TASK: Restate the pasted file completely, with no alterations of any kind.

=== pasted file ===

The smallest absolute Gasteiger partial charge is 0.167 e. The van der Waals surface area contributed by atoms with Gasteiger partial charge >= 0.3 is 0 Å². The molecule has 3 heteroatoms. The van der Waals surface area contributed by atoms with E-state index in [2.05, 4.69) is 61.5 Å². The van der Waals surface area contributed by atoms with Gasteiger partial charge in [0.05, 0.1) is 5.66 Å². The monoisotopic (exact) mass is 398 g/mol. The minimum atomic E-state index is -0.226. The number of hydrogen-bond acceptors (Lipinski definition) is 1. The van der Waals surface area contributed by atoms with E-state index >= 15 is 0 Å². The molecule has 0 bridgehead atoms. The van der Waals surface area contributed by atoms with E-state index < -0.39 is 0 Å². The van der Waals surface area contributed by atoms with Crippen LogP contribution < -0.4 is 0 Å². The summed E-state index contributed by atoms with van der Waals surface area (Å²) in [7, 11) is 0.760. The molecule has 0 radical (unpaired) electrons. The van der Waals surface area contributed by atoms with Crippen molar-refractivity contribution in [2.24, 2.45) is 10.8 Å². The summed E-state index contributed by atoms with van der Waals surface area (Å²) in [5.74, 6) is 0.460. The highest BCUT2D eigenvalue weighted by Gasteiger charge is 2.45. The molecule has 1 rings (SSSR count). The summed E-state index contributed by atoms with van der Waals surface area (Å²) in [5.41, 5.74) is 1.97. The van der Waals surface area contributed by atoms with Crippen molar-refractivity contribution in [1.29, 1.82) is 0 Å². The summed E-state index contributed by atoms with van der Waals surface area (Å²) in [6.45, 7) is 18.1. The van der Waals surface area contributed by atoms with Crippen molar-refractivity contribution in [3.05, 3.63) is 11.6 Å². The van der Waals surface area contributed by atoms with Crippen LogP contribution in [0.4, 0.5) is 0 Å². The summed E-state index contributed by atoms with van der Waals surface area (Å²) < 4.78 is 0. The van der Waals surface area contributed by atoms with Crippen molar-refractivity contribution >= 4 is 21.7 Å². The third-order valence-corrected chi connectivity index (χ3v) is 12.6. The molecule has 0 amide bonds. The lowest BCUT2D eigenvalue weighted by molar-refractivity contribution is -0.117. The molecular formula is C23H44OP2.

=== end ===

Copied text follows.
The smallest absolute Gasteiger partial charge is 0.167 e. The van der Waals surface area contributed by atoms with Gasteiger partial charge >= 0.3 is 0 Å². The molecule has 3 heteroatoms. The van der Waals surface area contributed by atoms with E-state index in [2.05, 4.69) is 61.5 Å². The van der Waals surface area contributed by atoms with Gasteiger partial charge in [0.05, 0.1) is 5.66 Å². The monoisotopic (exact) mass is 398 g/mol. The minimum atomic E-state index is -0.226. The number of hydrogen-bond acceptors (Lipinski definition) is 1. The van der Waals surface area contributed by atoms with E-state index >= 15 is 0 Å². The molecule has 0 bridgehead atoms. The van der Waals surface area contributed by atoms with E-state index < -0.39 is 0 Å². The van der Waals surface area contributed by atoms with Crippen LogP contribution < -0.4 is 0 Å². The summed E-state index contributed by atoms with van der Waals surface area (Å²) in [7, 11) is 0.760. The molecule has 0 radical (unpaired) electrons. The van der Waals surface area contributed by atoms with Crippen molar-refractivity contribution in [2.24, 2.45) is 10.8 Å². The summed E-state index contributed by atoms with van der Waals surface area (Å²) in [5.74, 6) is 0.460. The highest BCUT2D eigenvalue weighted by Gasteiger charge is 2.45. The molecule has 1 rings (SSSR count). The summed E-state index contributed by atoms with van der Waals surface area (Å²) in [5.41, 5.74) is 1.97. The van der Waals surface area contributed by atoms with Crippen molar-refractivity contribution in [1.29, 1.82) is 0 Å². The summed E-state index contributed by atoms with van der Waals surface area (Å²) in [6.45, 7) is 18.1. The van der Waals surface area contributed by atoms with Crippen molar-refractivity contribution in [3.05, 3.63) is 11.6 Å². The van der Waals surface area contributed by atoms with Crippen LogP contribution in [0.4, 0.5) is 0 Å². The summed E-state index contributed by atoms with van der Waals surface area (Å²) < 4.78 is 0. The van der Waals surface area contributed by atoms with Crippen molar-refractivity contribution >= 4 is 21.7 Å². The third-order valence-corrected chi connectivity index (χ3v) is 12.6. The molecule has 0 amide bonds. The lowest BCUT2D eigenvalue weighted by molar-refractivity contribution is -0.117. The molecular formula is C23H44OP2.